In my three-part interview with Junior Mance last week, the pianist told me that Cannonball Adderley saved his life while they both were in the Army and stationed at Fort Knox in the early '50s. Which made me think: Junior was lucky, but imagine how many potentially great jazz musicians in the '40s and '50 we know nothing about because they died young for one reason or another.
We know the names Chu Berry, Clifford Brown, Richie Powell, Eddie Costa, Freddy Webster, Scott LaFaro and Fats Navarro because they managed to record masterpieces before they died young. They left a musical fingerprint, a record of their contribution. But how many other exceptional jazz artists remain unknown because they recorded too little or not at all? Or never were able to flower because of car crashes, overdoses, illness and war? Would the history of jazz have been altered if they survived? Would Miles Davis be little known if Fats Navarro had flourished?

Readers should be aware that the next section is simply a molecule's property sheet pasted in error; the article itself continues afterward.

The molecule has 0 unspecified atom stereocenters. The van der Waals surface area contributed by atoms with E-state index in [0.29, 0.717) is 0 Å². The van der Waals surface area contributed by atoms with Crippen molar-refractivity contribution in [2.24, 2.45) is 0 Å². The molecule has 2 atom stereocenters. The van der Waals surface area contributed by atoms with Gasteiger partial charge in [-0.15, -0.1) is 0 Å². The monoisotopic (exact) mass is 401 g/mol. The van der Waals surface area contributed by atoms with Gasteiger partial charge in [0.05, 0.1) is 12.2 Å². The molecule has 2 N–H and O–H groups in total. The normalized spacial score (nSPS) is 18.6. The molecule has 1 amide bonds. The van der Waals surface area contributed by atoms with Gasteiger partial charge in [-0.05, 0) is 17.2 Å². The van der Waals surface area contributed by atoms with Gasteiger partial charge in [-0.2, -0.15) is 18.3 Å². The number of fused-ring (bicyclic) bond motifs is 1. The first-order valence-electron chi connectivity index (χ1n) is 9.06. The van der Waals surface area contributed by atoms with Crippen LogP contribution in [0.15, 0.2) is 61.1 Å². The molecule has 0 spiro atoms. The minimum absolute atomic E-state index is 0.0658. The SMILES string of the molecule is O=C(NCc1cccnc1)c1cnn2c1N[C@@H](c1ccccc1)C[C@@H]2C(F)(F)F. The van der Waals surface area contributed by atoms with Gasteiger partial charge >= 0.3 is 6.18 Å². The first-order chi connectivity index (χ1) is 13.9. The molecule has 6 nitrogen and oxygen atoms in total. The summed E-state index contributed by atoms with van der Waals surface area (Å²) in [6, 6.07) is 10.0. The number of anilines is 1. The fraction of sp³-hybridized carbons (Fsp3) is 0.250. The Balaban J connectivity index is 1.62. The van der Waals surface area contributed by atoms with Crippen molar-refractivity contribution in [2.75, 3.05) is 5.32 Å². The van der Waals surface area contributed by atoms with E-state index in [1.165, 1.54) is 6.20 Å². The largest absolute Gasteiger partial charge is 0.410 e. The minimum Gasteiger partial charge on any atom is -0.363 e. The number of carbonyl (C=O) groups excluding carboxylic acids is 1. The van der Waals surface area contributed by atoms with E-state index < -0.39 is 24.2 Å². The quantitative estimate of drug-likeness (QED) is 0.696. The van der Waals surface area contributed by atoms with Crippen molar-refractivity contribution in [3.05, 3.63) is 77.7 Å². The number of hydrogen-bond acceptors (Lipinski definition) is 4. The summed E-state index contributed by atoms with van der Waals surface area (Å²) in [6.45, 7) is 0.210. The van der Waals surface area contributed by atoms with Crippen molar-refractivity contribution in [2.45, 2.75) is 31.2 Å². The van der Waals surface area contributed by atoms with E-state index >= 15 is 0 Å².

The only ones who know of these so-called jazz ghosts are jazz musicians from that era who are still with us. The names of these little-known artists are mentioned like a hidden deck of cards. Whenever I interview jazz legends, they often mention artists they respected and loved but who never caught a break for one reason or another. They'll often say to me, "Oh, if you think he was great you should have heard so and so. What a sound he had. What a shame he left town so young."
It's mind boggling to think that the music we listen to and love represents just a percentage of the talent pool that existed during America's jazz renaissance after World War II. Our album collections might be twice or three times as large if more of the potential greats survived.